The European Commission (EC) has reversed a decision made in a UK tax tribunal, and refused to classify works by Dan Flavin and Bill Viola as “art.” Given that the the decision is binding on all member states, for now, UK galleries and auction houses will have to pay full VAT (value added tax) and customs dues on video and light works, when they are imported from outside the EU. The new classification goes against a victory won in a UK tribunal in 2008 (The Art Newspaper).
The Art Newspaper reports “A legal battle began after the Haunch of Venison gallery imported six disassembled video installations by Viola into the UK from the US in 2006, and sought to import a light sculpture by Flavin. Declared as “sculpture”, they would only have been liable for 5% VAT.But customs rejected this, and charged Haunch of Venison £36,000 duty. In 2008 Haunch appealed, and won: the VAT and Duties Tribunal ruled that such works were indeed “art” and only liable to 5% VAT.”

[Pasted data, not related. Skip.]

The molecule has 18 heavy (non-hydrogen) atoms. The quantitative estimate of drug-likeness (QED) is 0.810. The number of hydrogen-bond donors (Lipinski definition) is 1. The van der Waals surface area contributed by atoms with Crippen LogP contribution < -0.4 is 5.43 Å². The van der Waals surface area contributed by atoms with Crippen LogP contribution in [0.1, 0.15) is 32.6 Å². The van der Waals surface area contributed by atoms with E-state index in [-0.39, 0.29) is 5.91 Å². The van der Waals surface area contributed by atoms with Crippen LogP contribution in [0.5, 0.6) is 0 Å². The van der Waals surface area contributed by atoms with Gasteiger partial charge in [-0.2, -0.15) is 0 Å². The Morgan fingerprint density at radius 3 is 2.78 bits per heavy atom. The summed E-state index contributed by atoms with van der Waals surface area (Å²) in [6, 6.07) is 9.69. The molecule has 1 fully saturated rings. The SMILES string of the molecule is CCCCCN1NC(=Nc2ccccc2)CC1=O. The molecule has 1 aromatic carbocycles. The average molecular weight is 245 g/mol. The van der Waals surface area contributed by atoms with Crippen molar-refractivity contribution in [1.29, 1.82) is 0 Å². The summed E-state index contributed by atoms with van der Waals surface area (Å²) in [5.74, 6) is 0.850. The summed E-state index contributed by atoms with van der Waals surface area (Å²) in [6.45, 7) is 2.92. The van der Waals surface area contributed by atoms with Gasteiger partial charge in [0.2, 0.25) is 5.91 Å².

Love our work? Please make a donation today to advance the study and dissemination of art law.
From copyright and contract law to immigration law, authenticity issues, and Nazi-era looted art, the Center for Art Law offers training opportunities to artists, attorneys, students, and scholars to further protect art and cultural heritage.